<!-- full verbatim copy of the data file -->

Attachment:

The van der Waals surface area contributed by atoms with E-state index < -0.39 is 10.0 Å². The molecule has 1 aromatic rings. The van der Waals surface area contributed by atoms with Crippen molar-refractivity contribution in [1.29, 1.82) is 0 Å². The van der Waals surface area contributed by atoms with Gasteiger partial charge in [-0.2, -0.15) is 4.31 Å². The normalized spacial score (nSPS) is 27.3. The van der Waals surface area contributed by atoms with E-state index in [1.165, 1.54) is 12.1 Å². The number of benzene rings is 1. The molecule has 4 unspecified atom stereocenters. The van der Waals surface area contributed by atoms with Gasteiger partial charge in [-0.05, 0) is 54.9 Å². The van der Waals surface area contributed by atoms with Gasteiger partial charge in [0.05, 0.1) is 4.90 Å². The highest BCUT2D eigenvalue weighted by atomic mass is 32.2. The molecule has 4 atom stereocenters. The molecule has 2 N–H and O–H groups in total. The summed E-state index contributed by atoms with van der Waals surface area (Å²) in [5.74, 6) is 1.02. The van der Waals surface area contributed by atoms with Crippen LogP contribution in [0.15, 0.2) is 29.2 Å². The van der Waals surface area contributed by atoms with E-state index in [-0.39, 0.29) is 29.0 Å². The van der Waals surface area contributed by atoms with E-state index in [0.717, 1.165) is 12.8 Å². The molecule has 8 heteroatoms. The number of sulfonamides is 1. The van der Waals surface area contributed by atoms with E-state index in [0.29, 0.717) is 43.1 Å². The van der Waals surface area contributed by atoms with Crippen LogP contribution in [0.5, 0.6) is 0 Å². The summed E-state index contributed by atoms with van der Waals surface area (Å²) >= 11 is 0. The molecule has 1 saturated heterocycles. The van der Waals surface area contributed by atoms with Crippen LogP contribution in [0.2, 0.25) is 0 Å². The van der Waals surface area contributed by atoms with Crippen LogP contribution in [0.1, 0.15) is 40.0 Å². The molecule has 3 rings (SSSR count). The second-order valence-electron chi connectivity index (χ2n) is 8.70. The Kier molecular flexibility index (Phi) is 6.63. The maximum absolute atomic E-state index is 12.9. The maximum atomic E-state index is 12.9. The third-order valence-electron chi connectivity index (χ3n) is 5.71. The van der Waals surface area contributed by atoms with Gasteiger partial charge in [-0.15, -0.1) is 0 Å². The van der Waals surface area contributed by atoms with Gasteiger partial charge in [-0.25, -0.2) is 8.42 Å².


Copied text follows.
The van der Waals surface area contributed by atoms with E-state index < -0.39 is 10.0 Å². The molecule has 1 aromatic rings. The van der Waals surface area contributed by atoms with Crippen molar-refractivity contribution in [1.29, 1.82) is 0 Å². The van der Waals surface area contributed by atoms with Gasteiger partial charge in [-0.2, -0.15) is 4.31 Å². The normalized spacial score (nSPS) is 27.3. The van der Waals surface area contributed by atoms with E-state index in [1.165, 1.54) is 12.1 Å². The number of benzene rings is 1. The molecule has 4 unspecified atom stereocenters. The van der Waals surface area contributed by atoms with Gasteiger partial charge in [-0.05, 0) is 54.9 Å². The van der Waals surface area contributed by atoms with Gasteiger partial charge in [0.05, 0.1) is 4.90 Å². The highest BCUT2D eigenvalue weighted by atomic mass is 32.2. The molecule has 4 atom stereocenters. The molecule has 2 N–H and O–H groups in total. The summed E-state index contributed by atoms with van der Waals surface area (Å²) in [5.74, 6) is 1.02. The van der Waals surface area contributed by atoms with Crippen LogP contribution in [0.15, 0.2) is 29.2 Å². The van der Waals surface area contributed by atoms with E-state index in [-0.39, 0.29) is 29.0 Å². The van der Waals surface area contributed by atoms with E-state index in [0.717, 1.165) is 12.8 Å². The molecule has 8 heteroatoms. The number of sulfonamides is 1. The van der Waals surface area contributed by atoms with E-state index in [0.29, 0.717) is 43.1 Å². The van der Waals surface area contributed by atoms with Crippen LogP contribution in [0.5, 0.6) is 0 Å². The summed E-state index contributed by atoms with van der Waals surface area (Å²) >= 11 is 0. The molecule has 1 saturated heterocycles. The van der Waals surface area contributed by atoms with Crippen LogP contribution in [0.2, 0.25) is 0 Å². The van der Waals surface area contributed by atoms with Crippen LogP contribution in [0.1, 0.15) is 40.0 Å². The molecule has 3 rings (SSSR count). The second-order valence-electron chi connectivity index (χ2n) is 8.70. The Kier molecular flexibility index (Phi) is 6.63. The maximum absolute atomic E-state index is 12.9. The maximum atomic E-state index is 12.9. The third-order valence-electron chi connectivity index (χ3n) is 5.71. The van der Waals surface area contributed by atoms with Gasteiger partial charge in [-0.15, -0.1) is 0 Å². The van der Waals surface area contributed by atoms with Gasteiger partial charge in [-0.25, -0.2) is 8.42 Å².